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A Trio Of Rare Colt Revolvers

Now we are going to have to be honest here and say that whilst we are great fans of the fabulous revolvers designed and manufactured by Samuel Colt, we are in no way experts on the various models or variations thereof. That said, what we do know about the three shown here is that they are all rare and interesting either historically or aesthetically and would take pride of place in any collection.

Colt Revolvers-4960-Edit-Edit

Colt Revolvers-4928-Edit

This fabulous .44 Colt 'Dragoon' is by all accounts special as it is a fully engraved or 'Presentation' model. Three models of dragoon were manufactured between the period 1848 and 1860 all with subtle variations. Numbers manufactured between all models was fairly low by modern production standards, which makes any of them highly collectible today. This revolver has the serial number 20.

Colt Revolvers-4937-Edit Colt Revolvers-4990-EditThe wonderful 'English' style engraving on the 'Dragoon' revolver

Colt Revolvers-4916-Edit

This .36 Navy Colt revolver was manufactured at Colt's factory in London between 1853-1856 and was later used in the siege of Delhi in 1857. The British navy and army ordered a combined 18,000 of these pistols but the British never adopted the revolver as the official sidearm of the military establishment. This accounts for the short term manufacture of these pistols in London, as Samuel Colt closed the factory and shipped all the manufacturing machinery back to the USA. Clearly British interests were at stake and needed protecting!

Colt Revolvers-4947-Edit Colt Revolvers-4997-EditColt Revolvers-4923-Edit

This final .36 Navy Colt really is unique as with this revolver Major Henry Tombs (later Major General Sir Henry Tombs) was awarded Britain and the Commonwealths highest award for gallantry, the 'Victoria Cross'. It was during the Indian Mutiny of 1857, on 9th July at the siege of Delhi, that Tombs twice came to the aid of Lieutenant James Hill saving his life with this very revolver. Interestingly this was the same year that the Victoria Cross was officially introduced and awarded. The revolver comes in a fabulous Manton & Co, Calcutta case and really is a great piece of British military history.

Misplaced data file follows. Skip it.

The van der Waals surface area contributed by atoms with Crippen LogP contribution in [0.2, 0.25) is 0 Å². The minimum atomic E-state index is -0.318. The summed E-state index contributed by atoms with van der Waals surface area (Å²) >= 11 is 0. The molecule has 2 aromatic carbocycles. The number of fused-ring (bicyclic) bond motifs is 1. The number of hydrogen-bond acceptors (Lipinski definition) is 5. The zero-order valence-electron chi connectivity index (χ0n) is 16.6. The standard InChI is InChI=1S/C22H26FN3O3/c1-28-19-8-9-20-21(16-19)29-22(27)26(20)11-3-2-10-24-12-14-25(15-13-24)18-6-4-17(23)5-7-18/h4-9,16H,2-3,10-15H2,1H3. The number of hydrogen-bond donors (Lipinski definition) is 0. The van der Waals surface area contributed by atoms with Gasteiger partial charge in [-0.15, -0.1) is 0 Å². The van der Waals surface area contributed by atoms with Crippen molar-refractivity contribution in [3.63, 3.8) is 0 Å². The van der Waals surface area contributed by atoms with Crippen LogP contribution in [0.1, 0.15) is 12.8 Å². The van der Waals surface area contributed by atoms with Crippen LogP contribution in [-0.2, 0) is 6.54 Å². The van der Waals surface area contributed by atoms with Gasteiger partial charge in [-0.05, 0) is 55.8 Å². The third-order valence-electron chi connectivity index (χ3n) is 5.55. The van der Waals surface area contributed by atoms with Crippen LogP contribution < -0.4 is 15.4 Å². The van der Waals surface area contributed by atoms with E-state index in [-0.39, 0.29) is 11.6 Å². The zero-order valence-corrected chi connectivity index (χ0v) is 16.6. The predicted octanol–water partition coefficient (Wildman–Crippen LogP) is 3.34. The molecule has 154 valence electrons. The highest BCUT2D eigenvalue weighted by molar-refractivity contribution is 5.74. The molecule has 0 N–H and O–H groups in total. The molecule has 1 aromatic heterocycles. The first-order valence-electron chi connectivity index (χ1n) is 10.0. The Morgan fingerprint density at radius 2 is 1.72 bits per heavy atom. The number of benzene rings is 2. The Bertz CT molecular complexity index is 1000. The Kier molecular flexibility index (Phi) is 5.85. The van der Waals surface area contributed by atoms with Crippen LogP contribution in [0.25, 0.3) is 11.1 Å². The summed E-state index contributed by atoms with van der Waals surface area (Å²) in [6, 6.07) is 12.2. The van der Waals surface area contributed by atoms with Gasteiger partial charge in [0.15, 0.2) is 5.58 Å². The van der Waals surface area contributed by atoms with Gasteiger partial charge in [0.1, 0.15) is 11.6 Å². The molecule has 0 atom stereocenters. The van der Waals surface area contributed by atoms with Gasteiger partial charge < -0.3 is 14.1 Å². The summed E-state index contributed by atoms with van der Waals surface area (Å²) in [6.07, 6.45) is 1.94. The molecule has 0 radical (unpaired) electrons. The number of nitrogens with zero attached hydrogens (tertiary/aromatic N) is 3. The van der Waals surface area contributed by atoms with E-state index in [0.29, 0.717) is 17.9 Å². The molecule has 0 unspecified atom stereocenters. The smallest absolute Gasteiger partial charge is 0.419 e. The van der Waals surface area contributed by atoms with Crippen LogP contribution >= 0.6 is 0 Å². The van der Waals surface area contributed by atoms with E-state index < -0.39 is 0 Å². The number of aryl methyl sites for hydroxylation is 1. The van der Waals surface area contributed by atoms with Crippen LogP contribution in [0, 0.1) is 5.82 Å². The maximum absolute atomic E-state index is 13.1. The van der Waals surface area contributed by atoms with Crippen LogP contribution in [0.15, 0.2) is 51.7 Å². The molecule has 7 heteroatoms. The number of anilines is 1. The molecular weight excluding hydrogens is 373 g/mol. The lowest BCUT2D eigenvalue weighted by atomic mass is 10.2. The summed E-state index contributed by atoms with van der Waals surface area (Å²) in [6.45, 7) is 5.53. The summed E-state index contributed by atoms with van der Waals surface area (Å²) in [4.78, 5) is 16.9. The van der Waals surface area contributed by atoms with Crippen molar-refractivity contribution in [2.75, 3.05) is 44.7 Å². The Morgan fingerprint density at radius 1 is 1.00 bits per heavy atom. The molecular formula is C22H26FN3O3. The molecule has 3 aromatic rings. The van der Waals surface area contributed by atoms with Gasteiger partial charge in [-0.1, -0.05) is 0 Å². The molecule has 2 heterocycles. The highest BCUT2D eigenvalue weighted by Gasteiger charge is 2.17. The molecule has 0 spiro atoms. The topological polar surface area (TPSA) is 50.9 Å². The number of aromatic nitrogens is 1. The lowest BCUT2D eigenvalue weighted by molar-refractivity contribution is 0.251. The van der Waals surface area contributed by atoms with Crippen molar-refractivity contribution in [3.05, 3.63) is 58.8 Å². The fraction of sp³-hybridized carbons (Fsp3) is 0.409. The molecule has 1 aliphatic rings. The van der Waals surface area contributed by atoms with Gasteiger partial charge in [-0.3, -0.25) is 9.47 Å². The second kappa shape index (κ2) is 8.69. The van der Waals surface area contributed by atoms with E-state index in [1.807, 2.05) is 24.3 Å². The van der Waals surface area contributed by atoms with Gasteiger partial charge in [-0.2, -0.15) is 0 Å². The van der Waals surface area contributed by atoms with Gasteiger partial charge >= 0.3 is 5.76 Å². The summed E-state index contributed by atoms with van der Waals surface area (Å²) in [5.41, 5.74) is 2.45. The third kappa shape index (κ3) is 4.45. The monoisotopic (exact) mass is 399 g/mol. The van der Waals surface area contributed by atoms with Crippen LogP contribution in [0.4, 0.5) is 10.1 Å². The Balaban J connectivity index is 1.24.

Colt Revolvers-4944-Edit Colt Revolvers-5004-Editvictoria crossThe 'Victoria Cross' - Britain and the Commonwealths highest award for gallantry


  • vance daigle on June 27, 2017 at 5:04 pm

    Good Day Trigger,

    I like this blog Trigger, something a little different. Great job with the pictures, please pass on to your photographer as well...Job well done.

    In Christ

  • Neill on June 27, 2017 at 10:20 pm

    Wow, great stuff. I'm not much of a fan of handguns, but these are special. Are they in the UK or US?

  • John Vance on June 28, 2017 at 3:49 am

    Wonderful Colts! Are they available?

    • Trigger on June 28, 2017 at 8:11 am

      Dear John

      Sadly not available. The owner knows he is on to something special and I don't blame him.

      All the very best

      Anthony 'Trigger'

  • Peter Buckley. on June 28, 2017 at 2:27 pm

    Dear Trigger

    Fabulous 'Colt's'.
    How very interesting indeed to view your 'post' and read about the pistols background, the 'Presentation' model in .44 beautifully engraved, cased with accessories who wouldn't want to own this particular revolver, and such a low serial no?

    'Major General Sir Henry Tombs' very own revolver, when you read the historical background to how his VC was won it's like something from a "Boys Own" annual, so vivid and patriotic! Both the.36 Colts were involved in the "siege of Delhi" how difficult is it to obtain two revolvers from the same engagement, maybe if the owner is looking for a resting place for them in the future he could perhaps keep in mind Sir Henry's regimental museum. If my memory serves me well I think the British army went away from the small calibre finding that it wasn't powerful enough to stop a crazed enemy. Wonderful historical revolvers.
    Another fabulous post, it makes us all think and research any snippet of information!
    Any "Made in Birmingham" Webleys on the horizon? ( Personal favourites).

    Best regards. Peter.

  • Brian Taylor on June 29, 2017 at 4:42 pm

    Trig, beautiful though they are, you can't use them on a grouse day!

    Nice to see some variation from the norm.


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